Here's s few more

    The State Department joins the White House, the United States Postal Service and the National Oceanic and Atmospheric Administration on a growing list of hacked government agencies. Expect to hear of more government networks infiltrated as a Georgia Institute of Technology report on emerging cyber threats in 2015 (pdf) states, “Low-intensity online nation-state conflicts become the rule, not the exception.”

    So you are mistaken about the information being protected.

    Experian was hacked - guess what - they prob got your info too and now you are at risk of having your identity stolen. Experian had data on most Americans and 130,000,000 Americans had their data stolen.

    Also - my health plan was hacked and then one other repository of my personal data was hacked. Do you STILL think my data is protected and that I should not take precautions?

    So you think it's unfair for me to want to have a say in how my own personal data is handled and how long it's kept for? Really?

    Why do I care? BECAUSE IT'S MY PERSONAL DATA!!!!

    Why is it unfair?? BECAUSE IT'S MY DATA AND MY PERSONAL INFO AND THEREFORE I HAVE AN INHERENT RIGHT TO HOW IT'S USED AND MAINTAINED!!

    Those questions you asked are tantamount to asking - why did the founding fathers think we all have inherent rights that we are born with.

    I guess in Russia you don't have these types of rights but what I am talking about here has to do w the inalienable rights all men are born with as outlined in the US Constitution and that were the basis for the founding of the United States of America.
     
  9. Onionsayswhat

    Onionsayswhat Law Topic Starter New Member

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    I reject the notion that because you do not care how your personal info is handled that I therefore have to follow what you think. But thanks anyways!
     
  10. txls

    txls Well-Known Member

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    Well you're assuming a lot about me but I don't really care what you think. I understand the concern about databases being hacked but I refuse to be paranoid about it and I also reject the notion that businesses need more government intervention in dictating how long they keep records. It may happen eventually, but it's not there yet.
     
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  11. Onionsayswhat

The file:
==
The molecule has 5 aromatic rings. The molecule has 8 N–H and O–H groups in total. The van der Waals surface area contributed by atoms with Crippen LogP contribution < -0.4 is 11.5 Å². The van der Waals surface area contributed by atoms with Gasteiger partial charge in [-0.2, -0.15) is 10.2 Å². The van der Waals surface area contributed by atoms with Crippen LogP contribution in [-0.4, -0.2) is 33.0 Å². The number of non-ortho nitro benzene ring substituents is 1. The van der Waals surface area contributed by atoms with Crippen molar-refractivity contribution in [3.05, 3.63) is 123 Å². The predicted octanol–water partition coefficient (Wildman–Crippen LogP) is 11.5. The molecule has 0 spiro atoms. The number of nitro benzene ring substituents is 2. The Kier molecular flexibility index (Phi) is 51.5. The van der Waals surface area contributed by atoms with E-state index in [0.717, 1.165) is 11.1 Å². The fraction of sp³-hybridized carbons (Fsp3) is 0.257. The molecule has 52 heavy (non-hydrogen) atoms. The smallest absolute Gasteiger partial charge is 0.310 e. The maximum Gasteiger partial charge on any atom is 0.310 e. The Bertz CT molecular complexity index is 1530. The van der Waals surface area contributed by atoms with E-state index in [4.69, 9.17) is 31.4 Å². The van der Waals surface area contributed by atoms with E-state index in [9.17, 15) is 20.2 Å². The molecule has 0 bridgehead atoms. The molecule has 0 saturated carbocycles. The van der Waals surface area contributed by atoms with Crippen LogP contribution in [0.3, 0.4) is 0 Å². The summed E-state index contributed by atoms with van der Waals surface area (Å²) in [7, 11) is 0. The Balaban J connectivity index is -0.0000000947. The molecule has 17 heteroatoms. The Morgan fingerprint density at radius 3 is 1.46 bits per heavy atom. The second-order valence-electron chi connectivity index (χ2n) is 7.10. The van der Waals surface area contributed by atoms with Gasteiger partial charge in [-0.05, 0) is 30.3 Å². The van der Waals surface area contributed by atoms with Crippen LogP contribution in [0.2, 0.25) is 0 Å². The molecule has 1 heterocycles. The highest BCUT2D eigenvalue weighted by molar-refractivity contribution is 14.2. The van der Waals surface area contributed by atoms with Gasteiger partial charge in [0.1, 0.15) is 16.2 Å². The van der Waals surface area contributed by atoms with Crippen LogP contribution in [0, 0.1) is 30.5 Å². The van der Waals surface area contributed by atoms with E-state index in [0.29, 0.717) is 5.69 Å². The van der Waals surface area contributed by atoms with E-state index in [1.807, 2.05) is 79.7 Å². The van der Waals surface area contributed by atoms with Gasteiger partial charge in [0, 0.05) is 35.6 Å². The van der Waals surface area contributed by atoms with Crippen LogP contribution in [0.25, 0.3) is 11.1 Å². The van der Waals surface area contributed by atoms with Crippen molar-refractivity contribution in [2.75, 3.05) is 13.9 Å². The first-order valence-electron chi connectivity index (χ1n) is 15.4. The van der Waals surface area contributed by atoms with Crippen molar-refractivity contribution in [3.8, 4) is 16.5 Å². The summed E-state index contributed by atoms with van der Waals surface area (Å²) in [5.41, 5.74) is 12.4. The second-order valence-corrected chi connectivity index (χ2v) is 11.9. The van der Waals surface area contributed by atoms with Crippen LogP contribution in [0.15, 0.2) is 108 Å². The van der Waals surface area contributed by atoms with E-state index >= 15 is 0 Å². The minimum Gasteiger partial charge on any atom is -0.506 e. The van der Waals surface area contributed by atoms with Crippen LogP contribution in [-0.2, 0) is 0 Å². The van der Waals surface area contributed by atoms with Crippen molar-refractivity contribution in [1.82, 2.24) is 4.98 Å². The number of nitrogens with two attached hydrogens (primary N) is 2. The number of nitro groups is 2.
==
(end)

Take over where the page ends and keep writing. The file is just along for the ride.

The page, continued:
Onionsayswhat Law Topic Starter New Member

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    If you don't care what I think, why did you ask me? You care.

    So because you want to be careless w your information that somehow obligates me to do as you do? Hardly!

    Wanting to protect my personal info - that has already been hacked 3 times as I told you - is hardly being paranoid but being smart and responsible.

    You're free to not care about your data - as I said that is the basis of the founding of America!

    Do you believe in the Constitution?
     
  12. txls

    txls Well-Known Member

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    Enough said. Your question has been answered.
     
  13. Onionsayswhat

    Onionsayswhat Law Topic Starter New Member

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    You're the one who questioned me. I was responding to YOU!!

    Enough said by you!
     
  14. Onionsayswhat

    Onionsayswhat Law Topic Starter New Member

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    YOU asked ME a question - your question has been answered!
     
  15. army judge

    army judge Super Moderator

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    There is NOTHING a private website can do to change any laws.

    You can contact your elected legislators (state and federal) to lobby for your concerns.

    This thread is closed....
     
  16. cbg

    cbg Super Moderator

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    So when you're looking for a job and the prospective employer wants to see all your relevant experience, you're good with telling them that you can only provide the last three years worth because all your other records have been deleted? You're not going to object when you don't get that job because the new employer wants five years of experience and you can't prove you've got that much?